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Genetic Linkage

Prostate and Colon Cancer News: The 2-Hit Hypothesis Revisited

The 2-hit hypothesis of cancer was based on retinoblastoma, the first example of a tumor suppressor mutation.
A report and a case published in two major medical journals this week suggest that relatives of certain people with cancer may be at higher risk, due to inherited (germline) mutations in DNA repair genes.

Only 5 to 10 percent of cancers are inherited. Such individuals inherit a cancer-predisposing mutation in all their cells, and then a somatic (body) cell undergoes a second mutation that initiates the disease. The second mutation may be spontaneous or in response to an environmental factor such as smoking.

The one-two punch of inherited cancers, called the 2-hit hypothesis, was first described in 1971. Read More 
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Second Gene Causes Retinoblastoma

This little boy has heritable retinoblastoma. The mutation originated in him, so he didn't inherit it, but he can pass it on.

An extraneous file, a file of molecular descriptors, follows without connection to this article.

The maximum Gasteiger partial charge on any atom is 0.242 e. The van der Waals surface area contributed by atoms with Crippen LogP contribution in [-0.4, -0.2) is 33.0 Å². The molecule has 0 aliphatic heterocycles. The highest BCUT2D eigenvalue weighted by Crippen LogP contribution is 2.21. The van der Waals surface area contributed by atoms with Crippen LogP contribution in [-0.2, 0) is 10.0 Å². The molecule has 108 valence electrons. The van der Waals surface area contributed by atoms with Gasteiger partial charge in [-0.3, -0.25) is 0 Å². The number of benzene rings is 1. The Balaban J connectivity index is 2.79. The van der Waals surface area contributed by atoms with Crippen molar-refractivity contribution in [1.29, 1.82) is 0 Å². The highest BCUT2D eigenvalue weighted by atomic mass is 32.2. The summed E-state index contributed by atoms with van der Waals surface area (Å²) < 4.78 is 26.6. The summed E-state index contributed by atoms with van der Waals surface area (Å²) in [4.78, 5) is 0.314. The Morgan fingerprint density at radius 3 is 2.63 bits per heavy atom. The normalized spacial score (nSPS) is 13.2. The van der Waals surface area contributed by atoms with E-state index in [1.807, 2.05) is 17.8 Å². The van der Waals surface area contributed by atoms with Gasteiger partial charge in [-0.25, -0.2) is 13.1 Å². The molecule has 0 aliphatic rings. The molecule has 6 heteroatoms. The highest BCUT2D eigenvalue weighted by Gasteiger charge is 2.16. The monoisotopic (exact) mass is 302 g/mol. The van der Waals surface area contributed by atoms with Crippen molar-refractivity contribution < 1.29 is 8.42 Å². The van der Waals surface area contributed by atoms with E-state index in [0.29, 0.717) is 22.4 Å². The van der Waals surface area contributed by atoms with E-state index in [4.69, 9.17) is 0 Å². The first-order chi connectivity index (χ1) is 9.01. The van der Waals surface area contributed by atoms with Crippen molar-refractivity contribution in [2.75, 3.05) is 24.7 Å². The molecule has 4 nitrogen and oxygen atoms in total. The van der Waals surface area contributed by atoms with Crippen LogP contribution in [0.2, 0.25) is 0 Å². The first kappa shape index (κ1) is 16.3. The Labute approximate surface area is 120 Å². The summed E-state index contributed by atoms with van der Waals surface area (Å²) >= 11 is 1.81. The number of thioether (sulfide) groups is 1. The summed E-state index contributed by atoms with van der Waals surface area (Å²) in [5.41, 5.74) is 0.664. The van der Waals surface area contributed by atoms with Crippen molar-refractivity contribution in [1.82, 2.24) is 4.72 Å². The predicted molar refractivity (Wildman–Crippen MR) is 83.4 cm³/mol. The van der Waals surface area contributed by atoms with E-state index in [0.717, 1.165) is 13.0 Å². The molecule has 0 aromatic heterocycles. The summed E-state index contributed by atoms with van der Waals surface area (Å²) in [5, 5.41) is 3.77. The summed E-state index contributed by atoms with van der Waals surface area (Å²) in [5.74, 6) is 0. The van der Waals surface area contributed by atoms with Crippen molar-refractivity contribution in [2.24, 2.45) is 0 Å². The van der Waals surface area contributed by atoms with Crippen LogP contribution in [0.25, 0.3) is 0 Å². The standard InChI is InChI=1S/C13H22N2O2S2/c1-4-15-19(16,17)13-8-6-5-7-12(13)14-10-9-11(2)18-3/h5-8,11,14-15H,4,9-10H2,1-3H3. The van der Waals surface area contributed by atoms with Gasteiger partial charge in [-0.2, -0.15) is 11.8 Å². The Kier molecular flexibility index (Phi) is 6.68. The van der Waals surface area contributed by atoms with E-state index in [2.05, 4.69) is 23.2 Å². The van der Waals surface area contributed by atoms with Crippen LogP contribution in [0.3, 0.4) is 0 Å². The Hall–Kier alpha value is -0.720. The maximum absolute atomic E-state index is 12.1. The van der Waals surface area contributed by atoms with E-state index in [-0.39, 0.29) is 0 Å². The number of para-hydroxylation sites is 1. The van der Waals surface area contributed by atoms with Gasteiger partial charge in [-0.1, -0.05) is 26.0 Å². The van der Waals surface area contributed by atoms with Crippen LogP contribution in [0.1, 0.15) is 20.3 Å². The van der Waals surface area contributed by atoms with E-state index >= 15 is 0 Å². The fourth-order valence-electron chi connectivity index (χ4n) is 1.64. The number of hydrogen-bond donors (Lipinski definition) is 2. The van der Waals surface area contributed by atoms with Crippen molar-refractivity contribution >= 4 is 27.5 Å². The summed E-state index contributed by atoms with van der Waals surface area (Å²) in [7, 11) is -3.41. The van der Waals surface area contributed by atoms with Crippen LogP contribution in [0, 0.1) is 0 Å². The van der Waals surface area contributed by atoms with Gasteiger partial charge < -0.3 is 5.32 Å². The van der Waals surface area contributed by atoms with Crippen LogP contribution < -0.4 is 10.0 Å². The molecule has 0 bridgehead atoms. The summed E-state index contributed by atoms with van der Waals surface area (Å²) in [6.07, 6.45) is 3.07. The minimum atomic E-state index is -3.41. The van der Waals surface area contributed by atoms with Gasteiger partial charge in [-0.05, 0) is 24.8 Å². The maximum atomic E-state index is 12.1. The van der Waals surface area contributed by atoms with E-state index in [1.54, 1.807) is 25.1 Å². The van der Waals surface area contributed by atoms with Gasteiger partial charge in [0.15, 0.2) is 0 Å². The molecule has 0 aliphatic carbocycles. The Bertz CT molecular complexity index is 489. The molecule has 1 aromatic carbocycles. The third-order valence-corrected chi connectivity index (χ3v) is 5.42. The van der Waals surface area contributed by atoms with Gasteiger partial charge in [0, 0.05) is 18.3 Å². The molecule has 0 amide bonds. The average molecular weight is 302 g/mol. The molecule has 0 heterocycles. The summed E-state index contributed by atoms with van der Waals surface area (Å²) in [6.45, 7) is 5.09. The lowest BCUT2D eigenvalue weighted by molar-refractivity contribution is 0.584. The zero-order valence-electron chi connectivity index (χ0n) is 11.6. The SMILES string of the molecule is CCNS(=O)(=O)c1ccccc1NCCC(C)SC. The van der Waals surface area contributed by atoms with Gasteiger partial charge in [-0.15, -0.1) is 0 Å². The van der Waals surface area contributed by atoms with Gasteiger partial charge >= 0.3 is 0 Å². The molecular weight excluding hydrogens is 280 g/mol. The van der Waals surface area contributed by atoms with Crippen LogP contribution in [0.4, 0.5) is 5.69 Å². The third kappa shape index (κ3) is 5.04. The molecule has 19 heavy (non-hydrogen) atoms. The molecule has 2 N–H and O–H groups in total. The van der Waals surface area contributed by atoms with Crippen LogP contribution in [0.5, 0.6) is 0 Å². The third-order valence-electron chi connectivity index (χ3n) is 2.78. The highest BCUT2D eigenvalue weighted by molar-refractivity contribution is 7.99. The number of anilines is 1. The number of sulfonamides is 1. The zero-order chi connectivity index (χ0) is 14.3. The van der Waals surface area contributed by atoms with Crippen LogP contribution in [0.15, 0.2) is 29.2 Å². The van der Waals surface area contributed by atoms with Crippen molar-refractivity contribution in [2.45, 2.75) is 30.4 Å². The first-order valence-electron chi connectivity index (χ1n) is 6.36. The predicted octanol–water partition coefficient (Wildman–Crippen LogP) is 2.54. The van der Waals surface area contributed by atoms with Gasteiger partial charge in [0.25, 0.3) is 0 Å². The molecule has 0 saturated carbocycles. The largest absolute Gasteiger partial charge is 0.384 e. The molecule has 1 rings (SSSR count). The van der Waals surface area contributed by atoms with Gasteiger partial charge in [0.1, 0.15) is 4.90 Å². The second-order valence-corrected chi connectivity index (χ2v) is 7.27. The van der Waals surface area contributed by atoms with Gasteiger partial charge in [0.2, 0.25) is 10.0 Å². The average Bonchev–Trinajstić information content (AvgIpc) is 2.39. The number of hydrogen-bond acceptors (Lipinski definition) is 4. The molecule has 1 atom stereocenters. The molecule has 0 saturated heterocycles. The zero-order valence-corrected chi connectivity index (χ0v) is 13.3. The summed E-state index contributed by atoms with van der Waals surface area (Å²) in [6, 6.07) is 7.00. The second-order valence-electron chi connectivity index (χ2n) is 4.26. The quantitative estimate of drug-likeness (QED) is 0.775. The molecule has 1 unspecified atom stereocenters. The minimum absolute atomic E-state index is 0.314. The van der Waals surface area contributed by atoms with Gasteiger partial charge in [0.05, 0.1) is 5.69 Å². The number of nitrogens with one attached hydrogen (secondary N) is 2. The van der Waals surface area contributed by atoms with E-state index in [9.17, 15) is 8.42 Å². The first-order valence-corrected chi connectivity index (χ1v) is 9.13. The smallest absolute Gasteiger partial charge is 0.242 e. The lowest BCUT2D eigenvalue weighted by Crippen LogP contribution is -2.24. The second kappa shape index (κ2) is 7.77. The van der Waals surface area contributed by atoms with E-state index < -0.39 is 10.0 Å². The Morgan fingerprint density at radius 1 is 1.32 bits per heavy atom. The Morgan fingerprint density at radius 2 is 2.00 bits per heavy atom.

In a list of famous genes, RB1 would probably be #1. It’s the tumor suppressor gene whose “loss of function” is behind the childhood eye cancer retinoblastoma, and that Alfred Knudson investigated to deduce the 2-hit mechanism of cancer.

In 1971, the idea that the normal function of a gene could be to prevent cancer was revolutionary. Now a study in Lancet Oncology finds that an amplified oncogene can cause the eye cancer too, with just one “hit.” Read More 
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